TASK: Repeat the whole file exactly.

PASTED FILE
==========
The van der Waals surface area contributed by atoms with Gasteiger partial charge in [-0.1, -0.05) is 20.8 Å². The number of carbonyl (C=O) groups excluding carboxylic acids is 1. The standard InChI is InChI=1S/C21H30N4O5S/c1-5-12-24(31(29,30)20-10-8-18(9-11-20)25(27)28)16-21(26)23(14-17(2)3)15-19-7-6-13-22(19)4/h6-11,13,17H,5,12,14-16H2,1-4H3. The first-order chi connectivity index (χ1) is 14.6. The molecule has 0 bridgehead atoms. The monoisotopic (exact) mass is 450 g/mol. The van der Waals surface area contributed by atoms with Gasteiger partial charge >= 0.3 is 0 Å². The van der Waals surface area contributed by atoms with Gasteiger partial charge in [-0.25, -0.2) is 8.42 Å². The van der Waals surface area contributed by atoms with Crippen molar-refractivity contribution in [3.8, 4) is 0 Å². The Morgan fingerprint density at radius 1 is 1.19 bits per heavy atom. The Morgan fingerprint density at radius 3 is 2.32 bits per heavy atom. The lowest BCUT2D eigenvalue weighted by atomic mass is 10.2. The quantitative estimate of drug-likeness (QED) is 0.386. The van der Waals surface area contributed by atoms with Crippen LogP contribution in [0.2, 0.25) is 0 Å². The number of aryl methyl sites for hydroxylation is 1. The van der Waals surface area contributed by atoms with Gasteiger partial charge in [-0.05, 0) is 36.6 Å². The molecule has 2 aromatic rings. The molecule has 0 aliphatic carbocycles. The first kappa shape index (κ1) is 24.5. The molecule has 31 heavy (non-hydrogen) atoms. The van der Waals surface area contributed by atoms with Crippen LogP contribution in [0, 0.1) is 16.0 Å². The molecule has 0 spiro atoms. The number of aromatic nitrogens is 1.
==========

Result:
The van der Waals surface area contributed by atoms with Gasteiger partial charge in [-0.1, -0.05) is 20.8 Å². The number of carbonyl (C=O) groups excluding carboxylic acids is 1. The standard InChI is InChI=1S/C21H30N4O5S/c1-5-12-24(31(29,30)20-10-8-18(9-11-20)25(27)28)16-21(26)23(14-17(2)3)15-19-7-6-13-22(19)4/h6-11,13,17H,5,12,14-16H2,1-4H3. The first-order chi connectivity index (χ1) is 14.6. The molecule has 0 bridgehead atoms. The monoisotopic (exact) mass is 450 g/mol. The van der Waals surface area contributed by atoms with Gasteiger partial charge >= 0.3 is 0 Å². The van der Waals surface area contributed by atoms with Gasteiger partial charge in [-0.25, -0.2) is 8.42 Å². The van der Waals surface area contributed by atoms with Crippen molar-refractivity contribution in [3.8, 4) is 0 Å². The Morgan fingerprint density at radius 1 is 1.19 bits per heavy atom. The Morgan fingerprint density at radius 3 is 2.32 bits per heavy atom. The lowest BCUT2D eigenvalue weighted by atomic mass is 10.2. The quantitative estimate of drug-likeness (QED) is 0.386. The van der Waals surface area contributed by atoms with Crippen LogP contribution in [0.2, 0.25) is 0 Å². The number of aryl methyl sites for hydroxylation is 1. The van der Waals surface area contributed by atoms with Gasteiger partial charge in [-0.05, 0) is 36.6 Å². The molecule has 2 aromatic rings. The molecule has 0 aliphatic carbocycles. The first kappa shape index (κ1) is 24.5. The molecule has 31 heavy (non-hydrogen) atoms. The van der Waals surface area contributed by atoms with Crippen LogP contribution in [0, 0.1) is 16.0 Å². The molecule has 0 spiro atoms. The number of aromatic nitrogens is 1.